Many families do one of the “traditions” every Christmas play Elf on the Shelf with their children. The “game” consists of buying a book, which has an Elf included with it. The parents put the Elf on the Shelf in different places, and the children must find him (her?).
This Elf on the Shelf goes back to the North Pole every night and reports to Santa if the kids have been naughty or nice (think of it as Santa’s version of the NSA). To me, this is a pretty darn creepy-looking elf, and I am not sure what it is teaching our kids, but if you read the Wikipedia entry for the game, you might get a hint.
Suppose we had a Financial Elf on the Shelf™ might that helps us control our Festive Christmas Spending? Better still, how about this idea, knowing how our friend Gail Vaz-Oxlade hates over-spending, how about a Financial Gail on the Shelf™?
If every time you came back from shopping, a small Gail Vaz-Oxlade was waiting for you, that said, “What did you buy this time? Could you afford that?”, and every night she went back and reported to “Santa” on whether you were good financially or not? (and if you were naughty, Santa cut up your credit cards).
Better still, the Gail on the Shelf can also go into your wallet and replace your credit cards with cards that say, “You Cannot Afford this!” and a picture of Gail wagging her finger?
I could make a pretty penny selling this (of course, I’d have to give Gail royalties as well). Have I missed the point on this odd new Christmas “tradition”?
The poor woman would be bored in my wallet… The last time I used my credit card was for an online purchase for a Payroll Compliance Legislation college course I started in Sept. As I am not in Ontario, (where the Payroll Association is,) I have to do it online. I get to do the same this month for the next course that starts in January. Wrote my exam yesterday and confirmed that I have passed the course. YAY!!!
I have been putting money aside for the costs of this course since Sept. knowing it was coming, just like I put money aside for my annual car and house insurance and other things. So when the bill arrives, there is no panic about where to get the money to pay for it. So, poor Gail, I would have to find her a nice picture of some hunky guy to be in my wallet with her for her to not get lonely! Maybe she could teach him about credit card use!
Show off! 🙂
Not a show off. Got burned in the 2008 “no job, no money, no hope to pay the bills, forced into bankruptcy” mill. Now I am into the “I will not buy it unless I have the money to pay for it ahead of time.” plan.
Went from Fat, dumb, and happy, flying thru life with blinders on, to disabled, out of the job that was paying the bills, out of school just in time for the recession to hit the industry that I had just trained for. I knew people in the industry who were getting weekly layoff notices, who would get enough work to last a week or two at the last minute to keep the company afloat. Not like they were hiring a noobie.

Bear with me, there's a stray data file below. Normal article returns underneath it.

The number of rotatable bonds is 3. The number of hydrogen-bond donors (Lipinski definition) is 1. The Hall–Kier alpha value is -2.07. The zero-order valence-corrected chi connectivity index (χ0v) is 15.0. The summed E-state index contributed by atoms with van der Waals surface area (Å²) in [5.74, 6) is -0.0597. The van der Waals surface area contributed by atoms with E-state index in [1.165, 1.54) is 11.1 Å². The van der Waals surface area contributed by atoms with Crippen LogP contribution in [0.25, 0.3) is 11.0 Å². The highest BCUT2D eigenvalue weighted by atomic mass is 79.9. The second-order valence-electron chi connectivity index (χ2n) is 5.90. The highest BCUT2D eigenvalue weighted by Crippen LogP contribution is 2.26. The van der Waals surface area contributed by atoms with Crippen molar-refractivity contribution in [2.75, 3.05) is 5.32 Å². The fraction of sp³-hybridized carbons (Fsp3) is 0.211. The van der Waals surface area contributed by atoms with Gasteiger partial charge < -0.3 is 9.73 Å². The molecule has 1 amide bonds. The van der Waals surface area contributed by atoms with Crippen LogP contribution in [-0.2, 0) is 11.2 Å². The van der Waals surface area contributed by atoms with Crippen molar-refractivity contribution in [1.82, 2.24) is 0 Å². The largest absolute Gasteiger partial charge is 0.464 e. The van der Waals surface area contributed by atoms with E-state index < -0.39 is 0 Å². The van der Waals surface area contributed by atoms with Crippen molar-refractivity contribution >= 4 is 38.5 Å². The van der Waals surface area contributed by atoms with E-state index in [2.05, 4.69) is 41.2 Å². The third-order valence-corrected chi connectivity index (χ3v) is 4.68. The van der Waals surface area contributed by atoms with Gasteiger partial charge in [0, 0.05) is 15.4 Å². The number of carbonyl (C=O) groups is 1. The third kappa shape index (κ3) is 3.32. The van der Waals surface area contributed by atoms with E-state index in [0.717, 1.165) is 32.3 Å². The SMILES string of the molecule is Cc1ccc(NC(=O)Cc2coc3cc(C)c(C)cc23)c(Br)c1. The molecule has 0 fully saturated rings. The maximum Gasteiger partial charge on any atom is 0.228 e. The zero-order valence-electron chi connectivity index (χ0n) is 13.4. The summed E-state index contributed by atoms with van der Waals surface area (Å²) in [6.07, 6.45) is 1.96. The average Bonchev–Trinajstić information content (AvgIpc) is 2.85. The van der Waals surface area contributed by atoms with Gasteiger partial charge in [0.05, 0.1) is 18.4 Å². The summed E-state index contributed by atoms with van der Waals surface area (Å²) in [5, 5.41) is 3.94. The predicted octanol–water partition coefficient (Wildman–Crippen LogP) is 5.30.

I got hurt financially, and am still trying to recover. I at 52 have about 14k in retirement and no job, but starting at the bottom again.
Apologies, didn’t mean to sound sarcastic on that, just jealous of your resolution.
No worries BCM, at this point if I can help someone NOT do the dumb things I did, I consider it a victory!! I have a $1000 limit on my only credit card, which annoyingly was $1.45 short of being able to buy a ticket to fly from the Wet coast to Ontario for my last trip home. My card has been maxed about 4 times, which made Capital One happy, but annoyed them when it was paid off either the next day or when the bill came in. AKA no interest paid. I am no longer a very good customer, (one who maxes card out and pays for years), and no longer intend to be. It has a nasty annual fee of about 65 bucks, but it was the only way to get a credit card to be able to rent a truck for a move. I can also pay for my game subscriptions to a bunch of drunken Icelandic amazing game coders. Paypal takes 10 days to get me access to money transferred to them (way too long).
But it all comes down to one thing. Don’t buy what you cannot immediately pay for and if I can teach that to someone, then I have succeeded! Besides! I am a showoff! Amirite? (grin)
If you want to write me your story, or the lessons you want folks to read about, I’ll put them up, no problem!
I hope you patented this idea because you’re going to regret it if you didn’t when you see them on Amazon!
Creepy as it would be, maybe having a Financial Elf on the Shelf/Financial Gail on the Shelf would help some people out. Would certainly make me think even harder about every finance decision we make if I knew some little Gail-elf was sitting and watching me!
I’ve never heard of this elf on the shelf idea – cute for small kids but the idea of a Financial Gail on the Shelf would definitely keep me on the straight and narrow.
The Elf thing is creepy (in my book), but the Gail on the shelf would be much more fun.